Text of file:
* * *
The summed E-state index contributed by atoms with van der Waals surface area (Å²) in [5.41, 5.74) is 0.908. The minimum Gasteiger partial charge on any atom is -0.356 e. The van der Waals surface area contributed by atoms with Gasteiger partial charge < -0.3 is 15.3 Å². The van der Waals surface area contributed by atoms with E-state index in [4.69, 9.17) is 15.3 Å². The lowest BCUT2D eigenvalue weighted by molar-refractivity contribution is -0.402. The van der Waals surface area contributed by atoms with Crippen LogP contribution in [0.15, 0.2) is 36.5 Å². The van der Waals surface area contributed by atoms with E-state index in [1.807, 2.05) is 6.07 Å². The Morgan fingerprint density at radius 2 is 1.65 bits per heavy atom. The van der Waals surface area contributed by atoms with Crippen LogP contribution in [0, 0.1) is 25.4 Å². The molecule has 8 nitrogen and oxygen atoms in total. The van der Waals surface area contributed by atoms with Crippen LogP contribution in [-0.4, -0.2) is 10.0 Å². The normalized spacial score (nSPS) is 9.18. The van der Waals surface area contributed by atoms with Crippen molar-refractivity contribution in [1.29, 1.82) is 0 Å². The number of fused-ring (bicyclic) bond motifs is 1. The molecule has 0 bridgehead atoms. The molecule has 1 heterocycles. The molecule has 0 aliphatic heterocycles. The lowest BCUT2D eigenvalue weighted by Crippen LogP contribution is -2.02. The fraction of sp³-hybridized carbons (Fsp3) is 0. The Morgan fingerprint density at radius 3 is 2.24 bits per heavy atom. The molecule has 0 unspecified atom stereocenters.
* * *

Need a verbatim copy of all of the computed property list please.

The summed E-state index contributed by atoms with van der Waals surface area (Å²) in [5.41, 5.74) is 0.908. The minimum Gasteiger partial charge on any atom is -0.356 e. The van der Waals surface area contributed by atoms with Gasteiger partial charge < -0.3 is 15.3 Å². The van der Waals surface area contributed by atoms with E-state index in [4.69, 9.17) is 15.3 Å². The lowest BCUT2D eigenvalue weighted by molar-refractivity contribution is -0.402. The van der Waals surface area contributed by atoms with Crippen LogP contribution in [0.15, 0.2) is 36.5 Å². The van der Waals surface area contributed by atoms with E-state index in [1.807, 2.05) is 6.07 Å². The Morgan fingerprint density at radius 2 is 1.65 bits per heavy atom. The van der Waals surface area contributed by atoms with Crippen LogP contribution in [0, 0.1) is 25.4 Å². The molecule has 8 nitrogen and oxygen atoms in total. The van der Waals surface area contributed by atoms with Crippen LogP contribution in [-0.4, -0.2) is 10.0 Å². The normalized spacial score (nSPS) is 9.18. The van der Waals surface area contributed by atoms with Crippen molar-refractivity contribution in [1.29, 1.82) is 0 Å². The number of fused-ring (bicyclic) bond motifs is 1. The molecule has 0 bridgehead atoms. The molecule has 1 heterocycles. The molecule has 0 aliphatic heterocycles. The lowest BCUT2D eigenvalue weighted by Crippen LogP contribution is -2.02. The fraction of sp³-hybridized carbons (Fsp3) is 0. The Morgan fingerprint density at radius 3 is 2.24 bits per heavy atom. The molecule has 0 unspecified atom stereocenters.